I think it boils down to how you think about yourself and present yourselves to others that could either make you a narcissist or just a very goal oriented person.

    I don’t know if you are a football fan, but the only example that pops into my head right now is the comparison of two very gifted wide receivers in the NFL.

    Even if you aren’t much of a f-ball fan, you may have heard of Terrell Owens. A very goal oriented, talented man who was beginning to make a real name for himself in the NFL. But in my eyes he was the true definition of a narcissist. He loved the spotlight, which in itself does not make him a narcissist. However just his attitude was what always put me off with him. He’s very cocky and arrogant. Every time Ive ever heard him speak in the media, it wasn’t hard to pick up on his tendencies of ‘superiority’. He would also show his narcissism after scoring a touchdown with some ridiculous celebratory stunt that was usually borderline poor sportsmanship towards the other team.
    Sure he was talented. But he wasn’t the Best in the NFL. But HE thought he WAS and it always seemed like he was trying to convince the world that he was the best…but with his attitude…not with his actions on the field. There was no sign of humble with this man. He was talented but his persona was much more that of a carnival side show than a gifted athlete.

    On the other side of the coin we have Jerry Rice, Long time wide receiver for the SanFran 49’ers. Also a very motivated, goal oriented, very talented athlete. He’s said in interviews
    he always strived to be the best of the best. And he reached those goals. He’s one of the best players the NFL has ever seen. But throughout a career that spanned 20 years (incredible for an NFL player), he never seemed to have a need to ‘spectacularize’ his successes. He was always a very humble man on the field and let his talent speak for itself. A true gifted, motivated athlete that never felt it necessary to exude UNsportsmanship towards the other team. He WASNT a carnival attraction like Terrell Owens. And he certainly isn’t a narcissist like T.O.

    I think that (para phrase you)…”over-achievers (that) are driven by not wanting to feel that they’re ‘nothing’” , doesn’t always make them narcissistic. Especially after they achieve certain goals and present themselves with humility and dignity.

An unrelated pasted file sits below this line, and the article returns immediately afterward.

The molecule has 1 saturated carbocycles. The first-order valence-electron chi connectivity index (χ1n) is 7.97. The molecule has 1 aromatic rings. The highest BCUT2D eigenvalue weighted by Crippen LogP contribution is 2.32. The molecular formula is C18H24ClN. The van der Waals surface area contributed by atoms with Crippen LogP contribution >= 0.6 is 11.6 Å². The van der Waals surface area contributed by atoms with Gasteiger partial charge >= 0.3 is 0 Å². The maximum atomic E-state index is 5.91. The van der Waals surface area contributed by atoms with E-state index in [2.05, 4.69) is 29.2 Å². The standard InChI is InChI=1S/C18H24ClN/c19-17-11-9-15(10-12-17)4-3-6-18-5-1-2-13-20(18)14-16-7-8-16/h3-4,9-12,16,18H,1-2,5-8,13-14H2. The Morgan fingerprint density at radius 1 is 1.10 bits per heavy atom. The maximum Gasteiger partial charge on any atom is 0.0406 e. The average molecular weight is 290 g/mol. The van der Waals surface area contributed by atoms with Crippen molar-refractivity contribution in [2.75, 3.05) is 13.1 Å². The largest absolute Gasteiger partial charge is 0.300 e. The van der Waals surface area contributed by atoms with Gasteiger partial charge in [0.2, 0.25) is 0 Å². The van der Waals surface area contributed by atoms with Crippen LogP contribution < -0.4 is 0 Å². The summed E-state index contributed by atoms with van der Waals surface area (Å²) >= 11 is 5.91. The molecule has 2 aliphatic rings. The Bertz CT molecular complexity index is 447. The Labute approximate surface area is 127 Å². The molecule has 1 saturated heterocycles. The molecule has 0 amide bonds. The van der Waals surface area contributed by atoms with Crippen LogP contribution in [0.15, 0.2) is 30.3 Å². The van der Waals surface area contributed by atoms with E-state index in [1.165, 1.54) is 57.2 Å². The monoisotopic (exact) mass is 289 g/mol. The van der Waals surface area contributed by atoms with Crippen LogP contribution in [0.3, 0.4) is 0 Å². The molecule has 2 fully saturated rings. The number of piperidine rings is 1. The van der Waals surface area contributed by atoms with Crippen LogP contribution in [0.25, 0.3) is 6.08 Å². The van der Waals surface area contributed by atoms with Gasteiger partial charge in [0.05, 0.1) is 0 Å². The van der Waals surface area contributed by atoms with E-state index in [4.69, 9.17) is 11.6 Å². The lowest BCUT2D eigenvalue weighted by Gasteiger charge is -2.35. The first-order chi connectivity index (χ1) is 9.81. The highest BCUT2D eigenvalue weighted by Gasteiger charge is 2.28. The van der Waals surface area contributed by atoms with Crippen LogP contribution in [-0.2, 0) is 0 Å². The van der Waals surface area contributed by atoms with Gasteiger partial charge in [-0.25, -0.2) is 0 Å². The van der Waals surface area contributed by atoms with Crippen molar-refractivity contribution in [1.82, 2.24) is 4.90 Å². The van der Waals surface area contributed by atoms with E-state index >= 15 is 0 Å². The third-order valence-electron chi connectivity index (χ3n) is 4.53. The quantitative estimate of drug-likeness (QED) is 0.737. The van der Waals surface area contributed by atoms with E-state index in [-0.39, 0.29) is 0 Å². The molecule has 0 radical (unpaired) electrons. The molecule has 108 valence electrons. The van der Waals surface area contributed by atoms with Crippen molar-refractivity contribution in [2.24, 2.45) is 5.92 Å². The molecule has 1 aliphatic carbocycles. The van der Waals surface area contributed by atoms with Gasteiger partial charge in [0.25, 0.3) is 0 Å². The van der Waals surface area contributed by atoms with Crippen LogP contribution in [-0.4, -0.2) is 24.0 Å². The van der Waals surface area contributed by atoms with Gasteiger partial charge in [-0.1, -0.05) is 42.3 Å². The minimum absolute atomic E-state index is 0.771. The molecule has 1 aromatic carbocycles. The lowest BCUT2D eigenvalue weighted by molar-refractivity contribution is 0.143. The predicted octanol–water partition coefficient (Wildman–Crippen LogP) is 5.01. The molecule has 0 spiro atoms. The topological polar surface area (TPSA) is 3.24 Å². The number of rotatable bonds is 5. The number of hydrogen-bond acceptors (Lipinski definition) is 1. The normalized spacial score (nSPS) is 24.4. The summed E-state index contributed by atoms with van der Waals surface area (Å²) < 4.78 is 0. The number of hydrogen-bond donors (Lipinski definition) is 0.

Another good example are police officers. Some that come out of the academy (rookies) have maintained a balanced sense of self and have true values that benefit them (to succeed) as well as the public (those they help).
    Then there are rookies who strap on a gun belt and think they have carte blanche to do whatever the hell they want (narcissist).

    It feels to me you may have read a little bit into the author’s article regarding the drive and desire to be the best. It doesn’t always mean folks with that drive are Narcs. There also could very well be many other issues tied to that drive.

    What are your thoughts on my comments?

    Reply
    • April 1, 2015 at 10:18 am

      LearningtoFeel, I like your answer very much. Spot on!

      Reply
  • April 14, 2015 at 5:30 pm

    I am having so much trouble finding a therapist for therapy. I believe my husband is a narcissist and he is finally willing to go to therapy. Help!

    Reply
  • April 28, 2015 at 4:09 am

    My experience they believe they are born special, privileged, everyday rules of life don’t apply to them etc, I know my son believes that he is entitled to take anything that belongs to members of the family whenever he feels he needs to, autos, money whatever he wants at the time. He has cleaned me out bank acct, cash everything. Taken my car left me stranded, did the same to my 74yr mother and honestly doesn’t get why everyones upset. Unbelievable every time! His father is exactly the same way. Most of the rest of the family my self included have given him their last dollar many times, would for anyone.

    Reply
  • May 17, 2015 at 7:41 am

    Just actually realized husband. Of 23 yrs. has a name narcissist. Have had my head in the sand. Need to breath. Don’t relly care about my breathing anymore it’s my daughter 22 who is suffering. She is smart funny strong brilliant. Works goes to school comes home. Weighs 300 lbs. suffers everyday from the worst most manipulative narc. She showed me this narc article he is all and worse there is. I am powerless and ashamed of myself for her having lived with this. We are both under his constant torture/ jeckle/hyde person. I layed it to his horrible childhood but now know more of narcs pers. traits. I would give anything to know how to end this . Have through the the years tried to get away, prayer after prayer Other things have entered my mind to try and stop this. My child is my world yet I have let her be subject to this. I am disgusted with myself to say the least. And yet I keep on. Jesus Jesus show me the way and give me the strength and yet I remain powerless to even a voice to speak. Thank you for listening and for the chance to write this down here.

    Reply
  • April 6, 2016 at 5:38 pm

    Who gives a crap about their childhood. I dont buy that ” the poor child childhood”. They are mean malicious people and they can’t change. Steer clear as most of them are dangerous in one way or another.I’ve read they have a smaller amygdala in the brain than most people. Its not curable.

    Reply
 

Join the Conversation!

We invite you to share your thoughts and tell us what you think in this public forum. Before posting, please read our blog moderation guidelines. A first name or pseudonym is required and will be displayed with your comment. Your email address is also required, but will be kept private. (Please note that we use gravatars here, which are tied to your email address.) A website/blog/twitter address is optional.

Leave a Reply

Your email address will not be published. Required fields are marked *